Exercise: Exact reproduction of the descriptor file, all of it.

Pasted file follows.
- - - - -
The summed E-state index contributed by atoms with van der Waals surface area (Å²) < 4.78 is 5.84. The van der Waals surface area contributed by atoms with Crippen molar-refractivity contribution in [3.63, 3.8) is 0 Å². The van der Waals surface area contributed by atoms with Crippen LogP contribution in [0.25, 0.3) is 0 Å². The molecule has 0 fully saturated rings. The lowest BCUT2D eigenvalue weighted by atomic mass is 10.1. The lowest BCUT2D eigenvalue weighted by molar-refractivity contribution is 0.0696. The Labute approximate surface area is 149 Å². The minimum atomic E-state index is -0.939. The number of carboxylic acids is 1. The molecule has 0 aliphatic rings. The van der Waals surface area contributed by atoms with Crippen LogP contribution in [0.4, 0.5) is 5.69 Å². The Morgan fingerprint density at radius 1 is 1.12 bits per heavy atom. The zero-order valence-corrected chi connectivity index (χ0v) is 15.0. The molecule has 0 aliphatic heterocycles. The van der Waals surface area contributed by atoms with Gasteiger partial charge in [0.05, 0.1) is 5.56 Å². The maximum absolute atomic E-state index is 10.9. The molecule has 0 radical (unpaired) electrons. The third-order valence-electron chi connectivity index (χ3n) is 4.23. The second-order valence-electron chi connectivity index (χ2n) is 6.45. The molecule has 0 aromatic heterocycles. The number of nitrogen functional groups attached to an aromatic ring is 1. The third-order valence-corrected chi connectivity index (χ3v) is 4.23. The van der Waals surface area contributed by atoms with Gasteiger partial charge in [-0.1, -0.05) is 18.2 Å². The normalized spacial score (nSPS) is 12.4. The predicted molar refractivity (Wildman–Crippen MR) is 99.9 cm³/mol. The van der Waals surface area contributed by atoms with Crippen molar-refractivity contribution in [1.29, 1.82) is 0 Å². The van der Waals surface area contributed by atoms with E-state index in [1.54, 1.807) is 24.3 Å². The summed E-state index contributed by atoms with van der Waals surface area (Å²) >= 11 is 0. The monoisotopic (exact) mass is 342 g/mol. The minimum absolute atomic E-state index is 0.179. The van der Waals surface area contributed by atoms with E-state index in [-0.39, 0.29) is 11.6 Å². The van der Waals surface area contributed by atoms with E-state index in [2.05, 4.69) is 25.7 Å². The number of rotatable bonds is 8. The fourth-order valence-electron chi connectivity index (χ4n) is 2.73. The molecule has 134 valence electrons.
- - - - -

The summed E-state index contributed by atoms with van der Waals surface area (Å²) < 4.78 is 5.84. The van der Waals surface area contributed by atoms with Crippen molar-refractivity contribution in [3.63, 3.8) is 0 Å². The van der Waals surface area contributed by atoms with Crippen LogP contribution in [0.25, 0.3) is 0 Å². The molecule has 0 fully saturated rings. The lowest BCUT2D eigenvalue weighted by atomic mass is 10.1. The lowest BCUT2D eigenvalue weighted by molar-refractivity contribution is 0.0696. The Labute approximate surface area is 149 Å². The minimum atomic E-state index is -0.939. The number of carboxylic acids is 1. The molecule has 0 aliphatic rings. The van der Waals surface area contributed by atoms with Crippen LogP contribution in [0.4, 0.5) is 5.69 Å². The Morgan fingerprint density at radius 1 is 1.12 bits per heavy atom. The zero-order valence-corrected chi connectivity index (χ0v) is 15.0. The molecule has 0 aliphatic heterocycles. The van der Waals surface area contributed by atoms with Gasteiger partial charge in [0.05, 0.1) is 5.56 Å². The maximum absolute atomic E-state index is 10.9. The molecule has 0 radical (unpaired) electrons. The third-order valence-electron chi connectivity index (χ3n) is 4.23. The second-order valence-electron chi connectivity index (χ2n) is 6.45. The molecule has 0 aromatic heterocycles. The number of nitrogen functional groups attached to an aromatic ring is 1. The third-order valence-corrected chi connectivity index (χ3v) is 4.23. The van der Waals surface area contributed by atoms with Gasteiger partial charge in [-0.1, -0.05) is 18.2 Å². The normalized spacial score (nSPS) is 12.4. The predicted molar refractivity (Wildman–Crippen MR) is 99.9 cm³/mol. The van der Waals surface area contributed by atoms with Crippen molar-refractivity contribution in [1.29, 1.82) is 0 Å². The van der Waals surface area contributed by atoms with E-state index in [1.54, 1.807) is 24.3 Å². The summed E-state index contributed by atoms with van der Waals surface area (Å²) >= 11 is 0. The monoisotopic (exact) mass is 342 g/mol. The minimum absolute atomic E-state index is 0.179. The van der Waals surface area contributed by atoms with E-state index in [-0.39, 0.29) is 11.6 Å². The van der Waals surface area contributed by atoms with E-state index in [2.05, 4.69) is 25.7 Å². The number of rotatable bonds is 8. The fourth-order valence-electron chi connectivity index (χ4n) is 2.73. The molecule has 134 valence electrons.